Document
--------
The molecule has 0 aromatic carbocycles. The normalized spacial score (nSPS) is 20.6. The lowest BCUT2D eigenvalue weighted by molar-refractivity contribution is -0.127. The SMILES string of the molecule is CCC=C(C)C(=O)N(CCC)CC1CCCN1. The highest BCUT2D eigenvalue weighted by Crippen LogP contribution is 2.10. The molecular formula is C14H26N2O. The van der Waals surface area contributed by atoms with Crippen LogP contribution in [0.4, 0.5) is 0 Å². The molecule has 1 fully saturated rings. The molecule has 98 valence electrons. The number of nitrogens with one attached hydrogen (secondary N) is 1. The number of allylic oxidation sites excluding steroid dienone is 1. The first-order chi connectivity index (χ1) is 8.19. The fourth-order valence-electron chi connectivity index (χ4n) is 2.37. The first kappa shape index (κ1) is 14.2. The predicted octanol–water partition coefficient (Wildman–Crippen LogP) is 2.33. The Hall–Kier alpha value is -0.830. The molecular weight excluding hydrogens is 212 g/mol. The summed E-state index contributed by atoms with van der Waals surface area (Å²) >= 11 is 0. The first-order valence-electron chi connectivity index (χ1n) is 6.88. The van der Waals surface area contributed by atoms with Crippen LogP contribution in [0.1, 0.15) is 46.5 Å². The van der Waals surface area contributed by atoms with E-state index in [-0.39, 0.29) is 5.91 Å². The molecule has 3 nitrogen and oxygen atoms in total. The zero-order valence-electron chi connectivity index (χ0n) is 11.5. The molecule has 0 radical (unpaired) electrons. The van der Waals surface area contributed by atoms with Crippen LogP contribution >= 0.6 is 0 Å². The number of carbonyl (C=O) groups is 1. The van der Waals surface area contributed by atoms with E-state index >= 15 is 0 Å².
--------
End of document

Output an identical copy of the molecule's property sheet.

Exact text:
The molecule has 0 aromatic carbocycles. The normalized spacial score (nSPS) is 20.6. The lowest BCUT2D eigenvalue weighted by molar-refractivity contribution is -0.127. The SMILES string of the molecule is CCC=C(C)C(=O)N(CCC)CC1CCCN1. The highest BCUT2D eigenvalue weighted by Crippen LogP contribution is 2.10. The molecular formula is C14H26N2O. The van der Waals surface area contributed by atoms with Crippen LogP contribution in [0.4, 0.5) is 0 Å². The molecule has 1 fully saturated rings. The molecule has 98 valence electrons. The number of nitrogens with one attached hydrogen (secondary N) is 1. The number of allylic oxidation sites excluding steroid dienone is 1. The first-order chi connectivity index (χ1) is 8.19. The fourth-order valence-electron chi connectivity index (χ4n) is 2.37. The first kappa shape index (κ1) is 14.2. The predicted octanol–water partition coefficient (Wildman–Crippen LogP) is 2.33. The Hall–Kier alpha value is -0.830. The molecular weight excluding hydrogens is 212 g/mol. The summed E-state index contributed by atoms with van der Waals surface area (Å²) >= 11 is 0. The first-order valence-electron chi connectivity index (χ1n) is 6.88. The van der Waals surface area contributed by atoms with Crippen LogP contribution in [0.1, 0.15) is 46.5 Å². The van der Waals surface area contributed by atoms with E-state index in [-0.39, 0.29) is 5.91 Å². The molecule has 3 nitrogen and oxygen atoms in total. The zero-order valence-electron chi connectivity index (χ0n) is 11.5. The molecule has 0 radical (unpaired) electrons. The van der Waals surface area contributed by atoms with Crippen LogP contribution >= 0.6 is 0 Å². The number of carbonyl (C=O) groups is 1. The van der Waals surface area contributed by atoms with E-state index >= 15 is 0 Å².